Gather up your supplies! Here’s a list of what you’ll need to create your heart bokeh overlays.

  • Camera and lens hood
  • Black construction paper or card stock
  • Scissors
  • Heart-shaped hole punch (optional)
  • Tape
  • A string of fairy or Christmas tree lights (not LED)
  • A black backdrop (You can use a black trifold or a black blanket)
  • Photoshop

ISO 640 35mm f2.8, 1/200SS

2. Cut out your hearts

It's time to create your heart-shaped lens covers! Detach your lens hood from your lens (if it’s attached) and draw a circle on the black construction paper or cardstock....

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Start a Photography Project this Year

A couple of weeks ago, I talked about the value of setting goals to grow and develop as a photographer. In that article, I discussed some essential tips to keep in mind when setting development goals.  One of the points I mentioned was how important practice is to the developing photographer. Practice will help you grow in your technique and as an artist. 

Before starting a photography project, it's essential to consider how much time you have to dedicate to your project. Any attempt at the process of learning will result in positive gains but remember it's a lot more fun when it doesn't feel overwhelming. Choose something that you're passionate about. If you can commit to one passion project, you're more likely to be motivated to pick up your camera even on days when you don't want to. Passion is a powerful motivator! 

Here are a few ideas for photography projects this year: 

1. Daily or weekly project

Project 365s or Project 52s are fantastic ways in which...

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Freelensing: Technique and Tips

I’m super excited to talk about the creative technique of freelensing this week! It's one of my absolute favourite ways to great creativity behind the lens. I came across this technique years ago when I began to dabble in creative photography, and it has stuck with me.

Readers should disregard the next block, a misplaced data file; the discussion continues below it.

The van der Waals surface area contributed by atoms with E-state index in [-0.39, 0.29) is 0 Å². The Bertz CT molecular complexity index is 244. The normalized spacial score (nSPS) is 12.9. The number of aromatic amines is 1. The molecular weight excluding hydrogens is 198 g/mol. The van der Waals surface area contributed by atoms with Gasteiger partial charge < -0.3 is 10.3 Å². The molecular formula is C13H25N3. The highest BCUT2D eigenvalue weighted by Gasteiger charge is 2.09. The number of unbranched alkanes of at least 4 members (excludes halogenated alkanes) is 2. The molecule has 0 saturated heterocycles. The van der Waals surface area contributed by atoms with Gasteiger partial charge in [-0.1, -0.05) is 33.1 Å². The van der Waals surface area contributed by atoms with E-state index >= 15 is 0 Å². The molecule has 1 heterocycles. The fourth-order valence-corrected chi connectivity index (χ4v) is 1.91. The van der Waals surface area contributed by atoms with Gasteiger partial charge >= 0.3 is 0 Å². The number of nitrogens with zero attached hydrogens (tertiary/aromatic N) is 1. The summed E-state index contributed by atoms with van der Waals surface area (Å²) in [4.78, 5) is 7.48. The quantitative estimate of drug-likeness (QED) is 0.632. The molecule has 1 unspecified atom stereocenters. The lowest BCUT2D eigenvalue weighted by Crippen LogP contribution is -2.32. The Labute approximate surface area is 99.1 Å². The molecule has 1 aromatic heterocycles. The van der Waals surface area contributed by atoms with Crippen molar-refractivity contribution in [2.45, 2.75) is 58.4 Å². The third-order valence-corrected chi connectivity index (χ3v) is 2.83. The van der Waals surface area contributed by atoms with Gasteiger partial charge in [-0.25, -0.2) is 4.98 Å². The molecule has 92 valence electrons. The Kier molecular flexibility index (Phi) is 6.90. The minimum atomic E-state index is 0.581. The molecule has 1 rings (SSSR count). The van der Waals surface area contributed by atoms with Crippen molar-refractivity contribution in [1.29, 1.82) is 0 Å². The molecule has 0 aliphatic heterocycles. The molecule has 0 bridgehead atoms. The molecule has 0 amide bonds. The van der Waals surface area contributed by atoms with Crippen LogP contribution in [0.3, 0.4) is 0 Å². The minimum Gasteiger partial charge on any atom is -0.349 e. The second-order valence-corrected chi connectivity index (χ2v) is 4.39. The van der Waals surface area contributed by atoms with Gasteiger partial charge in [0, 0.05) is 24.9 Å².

The very first lens I purchased, beyond my kit lens, was a Nikkor 50mm 1.4. Over time, as I expanded my lens collection, my 50mm started to collect dust. I contemplated selling it until I discovered that I could freelens with it. Freelensing is also known as the “poor man’s tilt-shift” because it captures images with a similar look. When a photographer captures a picture with a lens attached to the camera body, she can control the depth of field or focal plane only through aperture choice. Freelensing disrupts the plane of focus because the lens is detached from the camera body. This technique results in a thin line of focus that is not necessarily only horizontal as well as extreme blur...

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4 Ideas for Valentine's Day Themed Images

Valentine's Day is a couple of days away, and I always enjoy being creative when it comes to themed images. There are a ton of creative ideas out there that can be incorporated into Valentine’s Day images, but I do have a few favourites!

1. The Paper Heart Project

The Paper Heart Project is an incredibly important campaign that was started by a fellow photographer friend, Danielle Awwad. Danielle’s son, SJ, was born with ten different Congenital Heart Defects and Heterotaxy. He has undergone significant surgeries and extensive medical procedures. Currently, his heart has only one pumping chamber. 

Danielle explains,

“The Paper Heart Project is a campaign to spread awareness about Congenital Heart Defects, also called CHDs. Congenital Heart Defects are the most common birth defect. The severity of CHDs can range from mild to deadly. One out of nearly 100 babies is born with Congenital Heart Defects yet it is one of the most underfunded childhood illnesses in...